Speaking of which, the return to the mound of Washington’s Stephen Strasburg, unceremoniously grounded by the Nationals just shy of the playoffs last year, will be a big spring story. So will the return of Mariano Rivera and Derek Jeter to the Yankees — knock on a Louisville slugger if you’re a Yankees fan — after knee and ankle surgeries, respectively.
Phillies catcher Carlos Ruiz won’t return until April 28, when he’s done serving his 25 game suspension for taking a banned stimulant, reportedly Adderall. And MLB will have to figure out what to do, if anything, with the players mentioned in the records of the South Florida anti-aging clinic, Biogenesis.
That’s to be contrasted with the South Florida anti-winning ballclub, the Marlins, who dismantled the team just one season after moving into a fancy new ballpark. Their one remaining big-ticket item, the soon-to-be too expensive slugger Giancarlo Stanton, will report to camp as the object of lust for the other 29 teams.
The Giants had a modest offseason, content mainly to retain their own free agents. But when you have two recent World Series trophies to use as bookends, you’re entitled to stand pat. Their vanquished World Series foes, the Tigers, were more aggressive, signing former Angels outfielder Torii Hunter.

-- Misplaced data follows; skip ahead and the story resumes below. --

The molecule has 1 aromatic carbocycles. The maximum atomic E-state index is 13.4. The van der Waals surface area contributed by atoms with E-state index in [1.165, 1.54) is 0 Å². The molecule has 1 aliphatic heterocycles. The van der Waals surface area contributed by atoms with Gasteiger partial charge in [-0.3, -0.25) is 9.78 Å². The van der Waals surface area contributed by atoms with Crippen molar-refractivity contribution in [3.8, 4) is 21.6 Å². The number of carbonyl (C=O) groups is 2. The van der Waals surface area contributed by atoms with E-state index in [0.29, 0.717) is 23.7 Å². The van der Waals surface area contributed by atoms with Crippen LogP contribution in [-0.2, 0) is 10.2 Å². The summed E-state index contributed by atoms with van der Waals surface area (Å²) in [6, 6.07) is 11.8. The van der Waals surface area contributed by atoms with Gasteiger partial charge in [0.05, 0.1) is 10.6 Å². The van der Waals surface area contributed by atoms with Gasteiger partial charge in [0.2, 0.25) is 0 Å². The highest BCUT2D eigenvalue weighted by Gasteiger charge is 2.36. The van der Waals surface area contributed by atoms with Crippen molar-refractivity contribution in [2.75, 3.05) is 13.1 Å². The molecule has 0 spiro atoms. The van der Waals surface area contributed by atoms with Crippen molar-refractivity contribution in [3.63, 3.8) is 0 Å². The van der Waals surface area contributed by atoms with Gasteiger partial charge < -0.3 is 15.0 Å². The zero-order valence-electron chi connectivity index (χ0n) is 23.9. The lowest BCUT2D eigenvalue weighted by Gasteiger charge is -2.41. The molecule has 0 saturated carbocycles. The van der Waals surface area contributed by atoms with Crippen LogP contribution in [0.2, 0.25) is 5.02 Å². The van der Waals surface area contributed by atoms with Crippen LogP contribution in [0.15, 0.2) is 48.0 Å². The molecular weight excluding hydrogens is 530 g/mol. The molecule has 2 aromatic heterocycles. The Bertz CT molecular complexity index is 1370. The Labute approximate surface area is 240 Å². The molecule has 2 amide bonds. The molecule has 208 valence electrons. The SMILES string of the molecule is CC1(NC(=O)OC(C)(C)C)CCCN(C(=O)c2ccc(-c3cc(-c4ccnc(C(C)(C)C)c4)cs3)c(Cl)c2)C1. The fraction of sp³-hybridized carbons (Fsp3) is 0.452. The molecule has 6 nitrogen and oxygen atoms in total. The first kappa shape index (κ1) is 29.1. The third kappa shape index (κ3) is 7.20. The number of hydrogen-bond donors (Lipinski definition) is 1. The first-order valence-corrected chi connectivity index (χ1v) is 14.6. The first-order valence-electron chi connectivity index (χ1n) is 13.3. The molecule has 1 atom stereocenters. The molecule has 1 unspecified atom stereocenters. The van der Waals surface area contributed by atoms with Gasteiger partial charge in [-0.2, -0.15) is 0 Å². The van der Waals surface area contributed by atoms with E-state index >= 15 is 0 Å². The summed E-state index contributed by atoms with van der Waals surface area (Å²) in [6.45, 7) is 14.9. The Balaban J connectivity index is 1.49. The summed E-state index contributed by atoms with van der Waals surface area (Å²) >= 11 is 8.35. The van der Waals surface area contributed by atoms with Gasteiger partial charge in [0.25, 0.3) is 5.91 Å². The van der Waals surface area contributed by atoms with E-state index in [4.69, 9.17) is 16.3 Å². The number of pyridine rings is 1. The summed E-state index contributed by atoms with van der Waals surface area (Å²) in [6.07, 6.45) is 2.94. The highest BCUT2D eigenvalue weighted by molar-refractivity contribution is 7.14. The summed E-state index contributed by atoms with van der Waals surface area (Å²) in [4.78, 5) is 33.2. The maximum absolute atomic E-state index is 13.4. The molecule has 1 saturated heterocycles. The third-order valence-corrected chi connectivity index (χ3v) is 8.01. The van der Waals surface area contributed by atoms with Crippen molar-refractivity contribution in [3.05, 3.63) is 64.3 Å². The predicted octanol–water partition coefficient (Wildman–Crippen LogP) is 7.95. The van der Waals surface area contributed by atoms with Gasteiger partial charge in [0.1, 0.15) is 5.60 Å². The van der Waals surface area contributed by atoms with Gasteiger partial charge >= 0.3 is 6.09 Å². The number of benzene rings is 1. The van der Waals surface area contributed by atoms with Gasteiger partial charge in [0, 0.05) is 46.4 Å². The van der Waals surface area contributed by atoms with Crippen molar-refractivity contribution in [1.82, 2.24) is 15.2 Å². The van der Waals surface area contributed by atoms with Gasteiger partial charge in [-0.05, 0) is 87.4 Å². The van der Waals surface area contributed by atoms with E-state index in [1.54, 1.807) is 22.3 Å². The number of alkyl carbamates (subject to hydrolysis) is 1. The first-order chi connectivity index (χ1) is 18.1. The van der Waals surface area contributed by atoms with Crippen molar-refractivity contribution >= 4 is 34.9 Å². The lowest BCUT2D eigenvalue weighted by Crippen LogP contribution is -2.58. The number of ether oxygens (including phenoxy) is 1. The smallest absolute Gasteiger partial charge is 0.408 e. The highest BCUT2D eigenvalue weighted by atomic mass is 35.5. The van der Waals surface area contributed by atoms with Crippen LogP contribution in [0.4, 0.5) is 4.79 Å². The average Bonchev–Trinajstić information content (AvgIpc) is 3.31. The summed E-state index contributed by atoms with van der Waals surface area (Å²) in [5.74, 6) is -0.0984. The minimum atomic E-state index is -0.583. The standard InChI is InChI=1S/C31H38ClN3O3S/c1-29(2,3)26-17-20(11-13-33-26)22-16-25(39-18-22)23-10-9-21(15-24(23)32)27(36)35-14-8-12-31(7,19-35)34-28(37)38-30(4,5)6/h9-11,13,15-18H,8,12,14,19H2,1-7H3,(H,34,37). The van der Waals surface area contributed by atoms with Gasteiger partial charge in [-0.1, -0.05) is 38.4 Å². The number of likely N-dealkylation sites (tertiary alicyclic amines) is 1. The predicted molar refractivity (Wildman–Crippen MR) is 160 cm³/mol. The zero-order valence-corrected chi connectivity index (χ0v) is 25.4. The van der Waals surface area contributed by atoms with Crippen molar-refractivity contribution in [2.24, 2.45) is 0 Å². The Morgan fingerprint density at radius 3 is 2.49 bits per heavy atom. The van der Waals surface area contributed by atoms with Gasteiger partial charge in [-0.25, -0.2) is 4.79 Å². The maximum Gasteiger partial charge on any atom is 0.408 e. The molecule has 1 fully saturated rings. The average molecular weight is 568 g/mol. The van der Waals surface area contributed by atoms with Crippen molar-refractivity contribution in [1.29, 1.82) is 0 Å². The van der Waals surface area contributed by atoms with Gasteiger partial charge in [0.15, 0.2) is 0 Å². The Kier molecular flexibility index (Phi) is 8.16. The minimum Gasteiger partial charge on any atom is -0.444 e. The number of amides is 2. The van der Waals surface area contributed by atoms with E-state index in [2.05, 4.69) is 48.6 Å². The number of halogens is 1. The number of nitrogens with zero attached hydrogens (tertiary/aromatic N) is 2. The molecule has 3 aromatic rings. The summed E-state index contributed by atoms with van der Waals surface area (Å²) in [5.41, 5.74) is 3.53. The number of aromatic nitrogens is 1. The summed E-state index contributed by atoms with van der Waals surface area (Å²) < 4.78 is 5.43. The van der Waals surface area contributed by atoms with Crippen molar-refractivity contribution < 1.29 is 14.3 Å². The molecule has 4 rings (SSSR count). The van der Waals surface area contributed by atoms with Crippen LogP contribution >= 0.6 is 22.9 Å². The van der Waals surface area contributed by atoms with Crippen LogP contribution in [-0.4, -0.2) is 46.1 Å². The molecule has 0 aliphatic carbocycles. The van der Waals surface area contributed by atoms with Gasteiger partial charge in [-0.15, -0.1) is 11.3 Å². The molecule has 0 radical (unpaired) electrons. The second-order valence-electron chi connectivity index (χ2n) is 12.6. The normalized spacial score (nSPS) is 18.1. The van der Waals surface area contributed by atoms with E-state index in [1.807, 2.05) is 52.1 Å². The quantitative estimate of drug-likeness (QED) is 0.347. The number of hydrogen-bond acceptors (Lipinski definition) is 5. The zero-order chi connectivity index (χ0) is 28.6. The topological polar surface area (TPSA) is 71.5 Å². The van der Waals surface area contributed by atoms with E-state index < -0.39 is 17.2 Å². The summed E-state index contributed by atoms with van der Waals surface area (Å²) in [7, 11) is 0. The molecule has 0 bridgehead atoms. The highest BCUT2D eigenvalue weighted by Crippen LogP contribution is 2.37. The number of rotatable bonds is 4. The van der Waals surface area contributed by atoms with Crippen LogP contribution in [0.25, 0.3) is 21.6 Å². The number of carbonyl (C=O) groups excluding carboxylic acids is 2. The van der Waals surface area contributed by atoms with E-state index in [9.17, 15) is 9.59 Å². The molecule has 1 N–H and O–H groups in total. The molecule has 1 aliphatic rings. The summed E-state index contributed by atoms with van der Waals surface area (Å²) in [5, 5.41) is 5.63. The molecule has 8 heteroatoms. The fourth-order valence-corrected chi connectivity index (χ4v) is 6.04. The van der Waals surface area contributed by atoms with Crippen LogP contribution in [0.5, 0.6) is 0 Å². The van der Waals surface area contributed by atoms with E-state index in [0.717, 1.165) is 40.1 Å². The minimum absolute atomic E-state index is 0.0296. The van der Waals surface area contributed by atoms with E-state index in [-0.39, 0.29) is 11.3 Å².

Then there’s the Toronto Blue Jays, the anti-Marlins. No team was more aggressive in trying to force their way into contention, raiding Miami for Jose Reyes, Josh Johnson, Mark Buehrle and Emilio Bonafacio, trading for Cy Young winner R.A. Dickey and signing free agent Melky Cabrera.
Former Jays manager John Farrell is now manager of the Red Sox. Former Red Sox manager Terry Francona is now manager of the Indians. Former Blue Jays manager John Gibbons is now manager of … the Blue Jays, having been given a surprise second crack at the job.
Walt Weiss in Colorado and Mike Redmond in Miami are this year’s version of Robin Ventura and Mike Matheny, getting managerial gigs despite minimal experience. And Bo Porter moves from the Washington Nationals coaching ranks to take over the Houston Astros.
It’s not a job for the fainthearted. The Astros have lost 106 and 107 games the past two years and have traded virtually every player with even a modest major-league résumé. They’re starting a new life in the American League, joining the Mariners in the Western Division to serve the important function of keeping Seattle out of a fourth straight last-place finish.
It all starts Tuesday when pitchers and catchers report, the always-exciting spectacle of players dropping off their duffel bag. All except Michael Bourn, Kyle Lohse and Jose Valverde, three blue-chip free agents who remain unsigned. And for the first time since 1991, the Braves will have a spring camp without Chipper Jones.
It will also be the Mariners’ first camp since 2000 without Ichiro on their roster. He’s a Yankee now. Fortunately, he’s used to making do with less.
Larry Stone: 206-464-3146 or email@example.com.
On Twitter @StoneLarry